Pebble Beach is a classically simple out-and-back affair but it makes the adrenaline pump. If you can ignore the beauty of the surroundings and keep your mind focused on the game, you might card a decent score. If you can’t ignore the thundering Pacific, just take a deep breath and enjoy yourself. With so many great holes to mention we’ll keep it brief. Holes 7 to 10 comprise of probably the greatest sequence of holes on the planet.

Take a deep breath and get your wallet ready for the rollercoaster golfing ride of its life.

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Reviews for Pebble Beach

Average Reviewers Score:
Description: Cypress Point is the course you can’t play at Pebble Beach, but thankfully Pebble Beach Golf Links is one you can. Rating: 9.1 out of 10 Reviews: 44
TaylorMade
David
All in all a real disappointment for me. Obviously Cypress Point is a must play if you can get on but I would rate Spanish Bay and Spyglass above this course. Yes there are three or so good holes along the coast line but the rest are mediocre. On these holes I found the designs predictable and unimaginative, and the “wild” areas to look scruffy and artificial. The marshals are unusually aggressive and unfriendly, and are obviously there to squeeze maximal revenue from the punters (the caddies call them cash flow managers). Even the starter was unusually pompous telling us that “Arnold Palmer has requested no mulligans on the first”. As every green has bunkers completely surrounding it, and most are on the small side, the greens were often covered in sand. The practice green was immaculate though. To top it all, there was no spike bar to enjoy a drink with a view of the 18th. The bar overlooking the course was spikeless and full. Overall way too expensive, and over-rated.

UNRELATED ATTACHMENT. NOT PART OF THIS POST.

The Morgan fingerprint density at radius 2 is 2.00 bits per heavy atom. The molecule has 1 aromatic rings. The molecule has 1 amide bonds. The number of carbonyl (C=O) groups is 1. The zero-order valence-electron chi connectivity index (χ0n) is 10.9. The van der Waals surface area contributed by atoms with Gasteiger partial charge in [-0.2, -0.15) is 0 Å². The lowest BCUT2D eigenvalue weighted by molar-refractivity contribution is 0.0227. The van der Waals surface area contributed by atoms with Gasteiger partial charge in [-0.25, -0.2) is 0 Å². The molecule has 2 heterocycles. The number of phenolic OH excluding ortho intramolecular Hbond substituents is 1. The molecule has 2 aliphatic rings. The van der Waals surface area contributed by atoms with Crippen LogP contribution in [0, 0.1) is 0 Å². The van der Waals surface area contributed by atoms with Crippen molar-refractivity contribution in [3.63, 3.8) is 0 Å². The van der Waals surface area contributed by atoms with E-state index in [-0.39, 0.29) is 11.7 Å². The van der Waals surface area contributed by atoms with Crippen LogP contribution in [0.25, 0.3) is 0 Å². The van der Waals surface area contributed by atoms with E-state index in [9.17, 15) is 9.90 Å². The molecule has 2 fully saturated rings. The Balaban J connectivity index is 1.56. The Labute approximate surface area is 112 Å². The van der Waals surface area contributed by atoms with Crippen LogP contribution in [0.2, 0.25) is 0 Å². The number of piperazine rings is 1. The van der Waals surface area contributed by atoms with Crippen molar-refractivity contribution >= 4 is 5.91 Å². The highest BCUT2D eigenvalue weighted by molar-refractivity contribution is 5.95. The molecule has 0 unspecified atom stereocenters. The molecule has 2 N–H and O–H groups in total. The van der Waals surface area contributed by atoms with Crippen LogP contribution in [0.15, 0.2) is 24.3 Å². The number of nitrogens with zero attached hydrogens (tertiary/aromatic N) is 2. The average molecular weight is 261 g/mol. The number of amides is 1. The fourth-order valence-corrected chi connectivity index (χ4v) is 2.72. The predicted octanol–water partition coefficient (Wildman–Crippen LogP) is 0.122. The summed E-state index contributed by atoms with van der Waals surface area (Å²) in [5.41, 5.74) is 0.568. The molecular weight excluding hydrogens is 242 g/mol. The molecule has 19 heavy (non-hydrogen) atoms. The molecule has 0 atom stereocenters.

May 29, 2007
6 / 10
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Rob G
August 14, 2010
Whoa my boy! I have played it twice and each time it was a truly religious experience. First time: 1982 day after final round of US Open. (Watched from 18th stands as Watson chipped in on 17th and Nicklaus walking down 18 never turned nor batted an eye {he knew}). I was glorious hacking through 6 inch rough (when I had to) to see the promised land, and on Seven I dreamed of acing 7 as I watched Weiskopf do on Saturday's third round (though I chipped in for birdie out of the land side bunker for a thrill ...lucky shot)... and finished with an 85 from the original tips. Fast forward to 1998 and the return to my baptism. Parred 14 through 18 in and finished with an 83 and cried walking off 18 knowing it may be my last visit... Spent $300 on the logo'ed fleece wind shirt and still drag it out of the bag when it counts. Let's all be honest, If you complain your a "sandbagger" anyways...